6. Cabin Still is available in New York for around $15 a liter. It's not bad at all and a great mixer. I'm lining it up against four other el-cheapo 80 proofers this afternoon (Benchmark, Ancient Age, Four Roses and Old Fitzgerald) to see how it stands up.

    1. True! I just ran across it earlier this week at Astor Place Liquors. But I swear it's the first I've seen of it in NY for YEARS! It's a Heaven Hill product now with a different mash bill than the old stuff. I'd love to hear how you think it rates against those others. I may pick some up myself and see what the heck it is now.

  7. I have a decanter that looks exactly like the Cabin Still Sportsman's Series, with a pheasant on it. However, the Name of Cabin Still are not on the bottle anywhere. The only markings are on the bottom. "LIQUOR BOTTLE" written in one direction. Then, facing those words, is the number 2. Under that is "65" then a circle with something inside of it (I think), Then the numbers "72". Is this truly a Cabin Still bottle?

    1. This sounds fascinating. Will you e-mail me pictures at josh[at] Thanks!

  8. I bought a couple of bottles of Cabin Still at Astor's in Manhattan recently and took them home, expecting the worst. Well, I'm happy to report that this bourbon is actually, to my taste, quite good. It reminds me of Old Charter. Not Stab-n-Kill at all! Yes, it is now produced by Heaven Hill, so the quality has been recovered. It deserves to be marketed widely again. I prefer it to many of the expensive boutique bourbons that are all the rage now. The best bourbons, I have found, are consistently lower-shelf---Ancient Age, Old Charter, J.W. Dant, and now, Cabin Still.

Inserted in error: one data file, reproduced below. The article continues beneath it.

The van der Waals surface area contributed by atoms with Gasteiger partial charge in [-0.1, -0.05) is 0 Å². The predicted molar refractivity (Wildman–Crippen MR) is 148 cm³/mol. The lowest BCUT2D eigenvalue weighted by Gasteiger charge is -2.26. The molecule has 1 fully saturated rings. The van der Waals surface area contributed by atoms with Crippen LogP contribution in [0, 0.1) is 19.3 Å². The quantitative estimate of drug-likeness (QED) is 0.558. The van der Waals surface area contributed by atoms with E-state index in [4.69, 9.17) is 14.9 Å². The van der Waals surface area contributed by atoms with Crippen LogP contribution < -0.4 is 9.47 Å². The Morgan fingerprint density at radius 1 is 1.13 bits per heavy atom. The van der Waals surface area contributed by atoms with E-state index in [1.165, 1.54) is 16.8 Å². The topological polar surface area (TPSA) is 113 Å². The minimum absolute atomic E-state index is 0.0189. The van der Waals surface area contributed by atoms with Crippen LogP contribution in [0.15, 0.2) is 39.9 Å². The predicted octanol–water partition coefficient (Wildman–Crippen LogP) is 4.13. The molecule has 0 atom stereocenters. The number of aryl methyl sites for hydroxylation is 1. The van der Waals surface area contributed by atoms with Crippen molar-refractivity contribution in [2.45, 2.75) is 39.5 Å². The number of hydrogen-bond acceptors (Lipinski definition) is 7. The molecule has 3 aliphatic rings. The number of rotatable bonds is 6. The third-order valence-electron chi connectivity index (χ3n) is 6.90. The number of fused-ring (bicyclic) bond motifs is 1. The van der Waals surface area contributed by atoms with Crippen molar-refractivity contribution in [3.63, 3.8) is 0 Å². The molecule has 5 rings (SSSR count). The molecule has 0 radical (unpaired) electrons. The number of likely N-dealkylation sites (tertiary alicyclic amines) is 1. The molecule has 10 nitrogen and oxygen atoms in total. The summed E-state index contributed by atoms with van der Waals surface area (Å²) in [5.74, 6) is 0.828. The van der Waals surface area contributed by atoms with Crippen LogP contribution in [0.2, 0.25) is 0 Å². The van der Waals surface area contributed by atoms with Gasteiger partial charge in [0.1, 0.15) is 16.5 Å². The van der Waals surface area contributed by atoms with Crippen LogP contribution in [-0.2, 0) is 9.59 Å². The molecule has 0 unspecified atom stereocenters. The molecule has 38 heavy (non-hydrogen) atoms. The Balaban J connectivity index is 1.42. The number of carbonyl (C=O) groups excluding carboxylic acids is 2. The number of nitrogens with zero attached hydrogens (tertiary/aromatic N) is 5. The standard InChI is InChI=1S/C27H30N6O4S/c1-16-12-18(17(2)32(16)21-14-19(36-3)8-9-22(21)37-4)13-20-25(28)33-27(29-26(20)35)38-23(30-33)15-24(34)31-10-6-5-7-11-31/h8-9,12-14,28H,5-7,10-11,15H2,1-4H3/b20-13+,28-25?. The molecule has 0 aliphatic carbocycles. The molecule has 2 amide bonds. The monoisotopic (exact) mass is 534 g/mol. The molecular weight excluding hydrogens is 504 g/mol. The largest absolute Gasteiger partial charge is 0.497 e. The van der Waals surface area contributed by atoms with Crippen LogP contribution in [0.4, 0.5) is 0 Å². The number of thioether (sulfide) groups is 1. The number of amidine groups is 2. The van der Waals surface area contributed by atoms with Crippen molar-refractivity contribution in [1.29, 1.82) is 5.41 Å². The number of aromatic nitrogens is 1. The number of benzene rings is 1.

1. Thanks for the report, Adair. My friend Ken Kurtz (the author of the term "Stab N Kill" also purchased the new stuff at Astor and had the same report. He has saved some for me. I've been assembling samples of Cabin Still of various eras and various proofs in order to do a proper follow-up of this post. Tasting the new stuff will definitely be a part of it. Is the new stuff even a wheated mash bill though? I fear that it's nothing at all like what it once was.

  9. I'm not sure if Cabin Still continues to be a wheated mash bill. I tried some again last night--it had a delicious, full, sweet finish. Then I tried some Old Charter 8-year. The Old Charter wins by a narrow margin; it has just a little more complexity and depth. But essentially, they taste very similarly to me. If I didn't know that Old Charter was made by Buffalo Trace, I'd have thought that both bourbons came from the same distillery. So, it is probably quite, quite different from what you tried in the 1980s. I'm definitely going to buy more Cabin Still, though. It is really good. Thanks for your fascinating history of this brand.

  10. Tried to send you pics of bottle I have and email you listed doesn't exist. Messenger me at Pamela J Woerth please

    1. Hi Pamela. I've messaged you on FB - but you will have to look in your "Other" directory. My e-mail address is josh[at] (you have to replace "[at]" with an "@" sign).

  11. My dad drank Cabin Still for years and that was the only bourbon any of us would drink for a long time. I'm holding a bottle of 93 proof, dad was saving it for his 100th birthday. It's labeled WL Weller's Cabin Still, and says "Distilled and Bottled by Sitzel-Weller Distillery" has a red tax label on it. I hope it's the good old stuff!